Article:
STR #1361

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STR #1361

Application:FLTK Library
Status:1 - Closed w/Resolution
Priority:2 - Low, e.g. a documentation error or undocumented side-effect
Scope:3 - Applies to all machines and operating systems
Subsystem:Example Programs
Summary:fltk-sudoku does not generate sudokus
Created By:rillig
Assigned To:mike
Fix Version:1.1-current (SVN: v5356)
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#1 rillig
22:45 Jul 21, 2006
A sudoku is defined to have _one_ _unique_ solution. The code that generates sudokus does not include this test. For example, in the "impossible" level it generated the following "sudoku", which has 57635 solutions.

#2 mike
06:31 Jul 22, 2006
Please provide a reference to official documentation (not Wikipedia) that defines this restriction.

I've played many Sudoku puzzles from published books that have multiple possible solutions. The first three FLTK Sudoku game levels will generate puzzles with only 1 or 2 possible solutions (2 solutions == a matter of transposed pairs), but Hard and Impossible introduce more possible solutions in order to make the game challenging.
#3 rillig
12:33 Jul 22, 2006
Sorry, I don't know where to find the "official" definition.

But do you really think it is challenging to calculate all 57000 solutions by hand? -- I don't. For one or two solutions I can understand the challenge, but up to now, I have only seen sudokus with one unique solution.

How many published sudokus with more than one solution have you seen? Has it been documented for these sudokus that the number of solutions is larger than one?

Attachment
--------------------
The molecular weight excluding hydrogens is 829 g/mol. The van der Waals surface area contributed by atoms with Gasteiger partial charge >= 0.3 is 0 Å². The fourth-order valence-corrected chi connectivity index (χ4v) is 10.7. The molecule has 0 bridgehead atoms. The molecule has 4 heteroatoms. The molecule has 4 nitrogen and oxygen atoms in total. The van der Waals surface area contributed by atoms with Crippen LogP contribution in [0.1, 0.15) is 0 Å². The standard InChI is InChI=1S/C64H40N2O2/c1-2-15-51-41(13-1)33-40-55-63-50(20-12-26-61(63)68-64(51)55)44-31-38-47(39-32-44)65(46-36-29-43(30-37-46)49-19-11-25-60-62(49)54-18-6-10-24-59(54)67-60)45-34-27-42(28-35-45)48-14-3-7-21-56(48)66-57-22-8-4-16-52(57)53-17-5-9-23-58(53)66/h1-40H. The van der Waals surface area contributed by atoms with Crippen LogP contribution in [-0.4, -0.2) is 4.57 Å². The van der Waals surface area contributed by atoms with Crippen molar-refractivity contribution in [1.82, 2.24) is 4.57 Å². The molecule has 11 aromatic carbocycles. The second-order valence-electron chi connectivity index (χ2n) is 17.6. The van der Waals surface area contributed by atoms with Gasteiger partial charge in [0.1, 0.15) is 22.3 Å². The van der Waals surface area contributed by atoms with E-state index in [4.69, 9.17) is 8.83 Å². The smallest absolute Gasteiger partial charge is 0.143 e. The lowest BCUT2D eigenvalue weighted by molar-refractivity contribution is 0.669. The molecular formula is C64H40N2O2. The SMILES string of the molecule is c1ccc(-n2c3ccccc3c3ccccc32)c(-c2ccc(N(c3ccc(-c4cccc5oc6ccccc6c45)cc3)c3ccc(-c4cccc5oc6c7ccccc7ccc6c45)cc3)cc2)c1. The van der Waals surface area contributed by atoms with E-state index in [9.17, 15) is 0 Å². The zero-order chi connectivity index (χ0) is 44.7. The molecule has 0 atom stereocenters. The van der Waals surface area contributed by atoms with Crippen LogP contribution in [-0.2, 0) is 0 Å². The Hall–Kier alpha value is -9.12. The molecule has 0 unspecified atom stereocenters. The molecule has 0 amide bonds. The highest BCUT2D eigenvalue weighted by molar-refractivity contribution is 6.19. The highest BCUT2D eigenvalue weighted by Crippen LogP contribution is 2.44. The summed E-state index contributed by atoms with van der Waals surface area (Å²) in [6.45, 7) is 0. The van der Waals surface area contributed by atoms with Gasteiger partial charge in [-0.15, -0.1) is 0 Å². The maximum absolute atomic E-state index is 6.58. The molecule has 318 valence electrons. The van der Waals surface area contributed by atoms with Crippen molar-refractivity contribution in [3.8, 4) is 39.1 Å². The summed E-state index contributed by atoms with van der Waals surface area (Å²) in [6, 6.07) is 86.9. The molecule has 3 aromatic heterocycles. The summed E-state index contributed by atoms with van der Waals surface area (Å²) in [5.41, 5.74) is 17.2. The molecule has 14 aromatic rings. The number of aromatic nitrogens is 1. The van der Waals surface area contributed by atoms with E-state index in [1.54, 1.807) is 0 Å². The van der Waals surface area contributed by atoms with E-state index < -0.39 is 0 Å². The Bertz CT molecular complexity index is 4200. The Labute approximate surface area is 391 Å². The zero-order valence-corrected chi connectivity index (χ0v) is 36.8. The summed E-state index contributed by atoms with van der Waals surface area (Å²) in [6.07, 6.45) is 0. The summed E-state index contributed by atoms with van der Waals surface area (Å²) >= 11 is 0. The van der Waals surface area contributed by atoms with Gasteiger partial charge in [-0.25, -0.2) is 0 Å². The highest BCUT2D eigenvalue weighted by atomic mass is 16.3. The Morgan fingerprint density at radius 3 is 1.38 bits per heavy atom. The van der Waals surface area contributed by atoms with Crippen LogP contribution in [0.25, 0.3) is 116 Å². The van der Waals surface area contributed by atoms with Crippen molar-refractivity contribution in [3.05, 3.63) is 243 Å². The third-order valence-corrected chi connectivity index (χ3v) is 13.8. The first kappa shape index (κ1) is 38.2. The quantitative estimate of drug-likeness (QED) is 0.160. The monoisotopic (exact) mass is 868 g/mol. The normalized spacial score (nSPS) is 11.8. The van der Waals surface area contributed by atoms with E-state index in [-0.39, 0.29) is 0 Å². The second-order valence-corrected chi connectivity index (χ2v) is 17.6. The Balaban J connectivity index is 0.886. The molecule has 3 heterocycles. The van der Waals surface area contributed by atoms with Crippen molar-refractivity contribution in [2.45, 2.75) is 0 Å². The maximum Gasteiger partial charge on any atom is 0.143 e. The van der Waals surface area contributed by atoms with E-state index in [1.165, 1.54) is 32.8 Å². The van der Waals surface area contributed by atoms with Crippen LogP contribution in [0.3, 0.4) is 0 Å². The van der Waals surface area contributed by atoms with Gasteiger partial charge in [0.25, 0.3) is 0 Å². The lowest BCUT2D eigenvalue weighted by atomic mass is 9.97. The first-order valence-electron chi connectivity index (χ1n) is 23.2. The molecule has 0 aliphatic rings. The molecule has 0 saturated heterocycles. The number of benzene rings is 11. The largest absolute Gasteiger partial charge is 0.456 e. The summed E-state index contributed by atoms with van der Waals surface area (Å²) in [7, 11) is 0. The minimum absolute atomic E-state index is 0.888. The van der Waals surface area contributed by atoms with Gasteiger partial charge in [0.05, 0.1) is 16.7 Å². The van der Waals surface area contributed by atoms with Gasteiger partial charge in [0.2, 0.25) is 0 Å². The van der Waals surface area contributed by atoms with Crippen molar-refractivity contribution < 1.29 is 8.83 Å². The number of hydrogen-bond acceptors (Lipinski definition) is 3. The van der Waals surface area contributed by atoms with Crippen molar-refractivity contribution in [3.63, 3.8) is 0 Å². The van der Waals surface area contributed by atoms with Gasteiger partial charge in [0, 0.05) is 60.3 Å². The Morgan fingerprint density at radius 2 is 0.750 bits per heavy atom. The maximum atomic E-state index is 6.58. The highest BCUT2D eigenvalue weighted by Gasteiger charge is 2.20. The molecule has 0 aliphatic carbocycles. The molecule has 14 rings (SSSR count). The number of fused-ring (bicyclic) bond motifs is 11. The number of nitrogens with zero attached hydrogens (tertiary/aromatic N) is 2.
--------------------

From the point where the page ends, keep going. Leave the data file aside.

#4 mike
21:34 Jul 22, 2006
It is not hard to generate puzzles with only 1 solution, however such puzzles have a *lot* of exposed cells so they are super-easy to solve.

As for the published books I've seen, I'd say most of the ones near the back of the books (the harder puzzles) have at least 1 pair of cells that can be put in 2 different ways.
#5 matt
14:27 Aug 08, 2006
"Fill in the grid so that every row,
every column, and every 3x3 box
contains the digits 1 through 9. "

That's all there is to it.
It's fun. It's challenging. It's addictive! (the official website of the re-discoverer of sudoku). ;-)
#6 greg.ercolano
15:04 Aug 08, 2006
> Please provide a reference to official documentation
> (not Wikipedia) that defines this restriction.

I'm no expert on this, just doing the googling foot work
(ie. searching for "sudoku rules")

Assuming Matthais' link is authoritative on the subject: does seem to say:

    You can't change the digits already provided in the grid.
    You have to work around them.

    *Every puzzle has just one correct solution.*

Another page seems to echo this:


    A "good" sudoku puzzle has only one solution.

..which sounds like it at least leaves room for the alternatives,
whereas this page seems slightly more opinionated:


    There are also some puzzles which have multiple solutions
    and are generally considered invalid or broken.

I know nothing about the puzzle myself, just doing the legwork
cause I was curious.